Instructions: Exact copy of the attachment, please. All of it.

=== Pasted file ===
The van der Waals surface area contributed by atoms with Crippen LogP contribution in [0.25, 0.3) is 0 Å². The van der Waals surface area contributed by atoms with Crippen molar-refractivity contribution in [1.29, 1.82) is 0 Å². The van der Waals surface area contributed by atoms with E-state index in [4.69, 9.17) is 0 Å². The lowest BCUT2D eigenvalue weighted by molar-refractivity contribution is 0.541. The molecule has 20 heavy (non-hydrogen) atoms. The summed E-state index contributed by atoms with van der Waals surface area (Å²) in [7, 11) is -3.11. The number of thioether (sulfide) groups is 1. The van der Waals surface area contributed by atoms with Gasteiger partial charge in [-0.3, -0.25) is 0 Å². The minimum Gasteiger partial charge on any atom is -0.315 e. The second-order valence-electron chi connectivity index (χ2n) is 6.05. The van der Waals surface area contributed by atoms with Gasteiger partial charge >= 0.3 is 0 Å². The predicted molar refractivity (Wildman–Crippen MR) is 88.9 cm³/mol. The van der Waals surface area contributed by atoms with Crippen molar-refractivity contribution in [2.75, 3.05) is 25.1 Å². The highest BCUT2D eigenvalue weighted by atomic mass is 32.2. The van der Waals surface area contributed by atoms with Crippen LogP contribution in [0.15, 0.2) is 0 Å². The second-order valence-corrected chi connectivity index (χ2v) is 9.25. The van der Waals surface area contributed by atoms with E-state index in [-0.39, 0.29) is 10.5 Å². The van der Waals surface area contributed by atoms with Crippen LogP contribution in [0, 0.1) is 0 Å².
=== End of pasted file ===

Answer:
The van der Waals surface area contributed by atoms with Crippen LogP contribution in [0.25, 0.3) is 0 Å². The van der Waals surface area contributed by atoms with Crippen molar-refractivity contribution in [1.29, 1.82) is 0 Å². The van der Waals surface area contributed by atoms with E-state index in [4.69, 9.17) is 0 Å². The lowest BCUT2D eigenvalue weighted by molar-refractivity contribution is 0.541. The molecule has 20 heavy (non-hydrogen) atoms. The summed E-state index contributed by atoms with van der Waals surface area (Å²) in [7, 11) is -3.11. The number of thioether (sulfide) groups is 1. The van der Waals surface area contributed by atoms with Gasteiger partial charge in [-0.3, -0.25) is 0 Å². The minimum Gasteiger partial charge on any atom is -0.315 e. The second-order valence-electron chi connectivity index (χ2n) is 6.05. The van der Waals surface area contributed by atoms with Gasteiger partial charge >= 0.3 is 0 Å². The predicted molar refractivity (Wildman–Crippen MR) is 88.9 cm³/mol. The van der Waals surface area contributed by atoms with Crippen molar-refractivity contribution in [2.75, 3.05) is 25.1 Å². The highest BCUT2D eigenvalue weighted by atomic mass is 32.2. The van der Waals surface area contributed by atoms with Crippen LogP contribution in [0.15, 0.2) is 0 Å². The second-order valence-corrected chi connectivity index (χ2v) is 9.25. The van der Waals surface area contributed by atoms with E-state index in [-0.39, 0.29) is 10.5 Å². The van der Waals surface area contributed by atoms with Crippen LogP contribution in [0, 0.1) is 0 Å².